I'm excited to see what the B's hold in store for me :) I've stopped for now on the Ballet entry. It's LONG. I think I'll tackle that another day, I've accomplished enough for now.

Why I'm Loving Yoga

Lately I've been getting more and more into yoga. I started taking a weekly yoga class at the rec center in February and it didn't take long before I was hooked. It wasn't my first attempt at yoga, I'd taken several beginner classes a few years ago. And I also took prenatal yoga while I was pregnant. Both of those classes were great and I'm definitely glad I took them because the class I"m in now is not really geared towards beginners and I'm sure I'd be completely lost if I hadn't had some background. There are several reasons I love going to my yoga class

1- It's an hour and fifteen minutes each week in which I get to just focus on myself. I don't have anyone else to share my attention with... no family, no friends, just me alone. It's somewhat selfish, but at least it's a healthy selfish activity. I don't really even talk to people in my class all that much because I really just want to appreciate my alone time. And I do.

2- I'm actually getting better. Last night we did the wheel pose. I remember the first time we did it in class... I was not at all successful. Then the next time we did it, I kind of pulled it off, but it was pretty shaky and I couldn't really go up as far as I was supposed to. But in the last month I have been able to do it the way it's supposed to be. And last night, it wasn't even hard. There are lots of poses I could say the same thing for. It makes me excited to see that I'm progressing.

3- It challenges me. Similar to reason #2. For everything we attempt that I can't do (all the way) I get motivated to improve. Honestly my biggest challenge is that I can't touch my toes. But I've been working on that and getting much better. I really think once I master that a lot of the other poses I have difficulty with will get much better. And the really nice thing about the class is that the teacher doesn't push you to go beyond what you're comfortable with. So I don't feel like a total loser when I can't do something. It's a nice environment for a work out.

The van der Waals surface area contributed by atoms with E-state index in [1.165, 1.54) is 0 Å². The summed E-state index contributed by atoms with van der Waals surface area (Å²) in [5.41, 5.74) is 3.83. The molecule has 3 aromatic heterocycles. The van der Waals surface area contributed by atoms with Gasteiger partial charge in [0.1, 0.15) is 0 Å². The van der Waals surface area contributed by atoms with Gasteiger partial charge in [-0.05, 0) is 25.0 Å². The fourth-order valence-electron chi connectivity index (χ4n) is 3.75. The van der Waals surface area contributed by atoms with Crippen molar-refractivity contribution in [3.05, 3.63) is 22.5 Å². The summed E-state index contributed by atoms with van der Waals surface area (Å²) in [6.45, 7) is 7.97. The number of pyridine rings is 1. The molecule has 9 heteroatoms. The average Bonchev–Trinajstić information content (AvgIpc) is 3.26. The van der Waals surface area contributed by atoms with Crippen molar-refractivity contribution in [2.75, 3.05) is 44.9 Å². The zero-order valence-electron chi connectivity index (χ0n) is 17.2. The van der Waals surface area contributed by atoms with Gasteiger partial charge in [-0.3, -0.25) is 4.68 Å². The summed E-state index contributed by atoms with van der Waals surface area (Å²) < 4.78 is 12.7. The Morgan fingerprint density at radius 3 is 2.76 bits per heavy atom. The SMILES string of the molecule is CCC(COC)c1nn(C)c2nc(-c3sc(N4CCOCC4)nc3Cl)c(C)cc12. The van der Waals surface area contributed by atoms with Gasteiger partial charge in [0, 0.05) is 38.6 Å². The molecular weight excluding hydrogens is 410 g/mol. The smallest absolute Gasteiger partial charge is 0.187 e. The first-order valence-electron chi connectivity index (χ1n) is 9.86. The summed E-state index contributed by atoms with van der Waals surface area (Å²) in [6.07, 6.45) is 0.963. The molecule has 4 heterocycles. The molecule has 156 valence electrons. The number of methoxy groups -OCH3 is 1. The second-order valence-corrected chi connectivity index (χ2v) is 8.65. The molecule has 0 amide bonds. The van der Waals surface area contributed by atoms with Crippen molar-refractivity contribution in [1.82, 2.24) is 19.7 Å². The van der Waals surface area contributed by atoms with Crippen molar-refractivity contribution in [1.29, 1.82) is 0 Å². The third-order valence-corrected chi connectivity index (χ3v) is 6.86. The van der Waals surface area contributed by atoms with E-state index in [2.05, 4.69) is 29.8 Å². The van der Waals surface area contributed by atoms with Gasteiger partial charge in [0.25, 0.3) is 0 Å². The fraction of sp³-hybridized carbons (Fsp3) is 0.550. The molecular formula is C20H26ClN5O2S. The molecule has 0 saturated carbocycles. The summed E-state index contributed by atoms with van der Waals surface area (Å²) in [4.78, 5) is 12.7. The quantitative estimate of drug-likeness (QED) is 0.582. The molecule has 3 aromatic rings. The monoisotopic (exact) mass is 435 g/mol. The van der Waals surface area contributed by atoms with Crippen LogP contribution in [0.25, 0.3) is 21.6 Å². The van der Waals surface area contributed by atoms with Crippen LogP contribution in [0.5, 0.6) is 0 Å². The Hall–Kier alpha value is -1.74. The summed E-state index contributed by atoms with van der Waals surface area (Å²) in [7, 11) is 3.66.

4- It feels good. I finally found something that helps manage the lower back pain I've felt since high school. But my legs, arms, etc all feel better too. I think yoga is a really good balance between stretching and strengthening (our teacher also mixes in a good amount of pilates which helps with the strength part for sure). And I find myself doing certain poses and stretches at home throughout the day whenever something bothers me. It's kind of addicting once you know how good you can feel.

5- Corpse pose. Seriously... what other work out ends with several minutes of laying on your back in a dark room with your eyes close while you learn to relax your entire body? None that I know of, but I'm starting to think that every work out should end that way.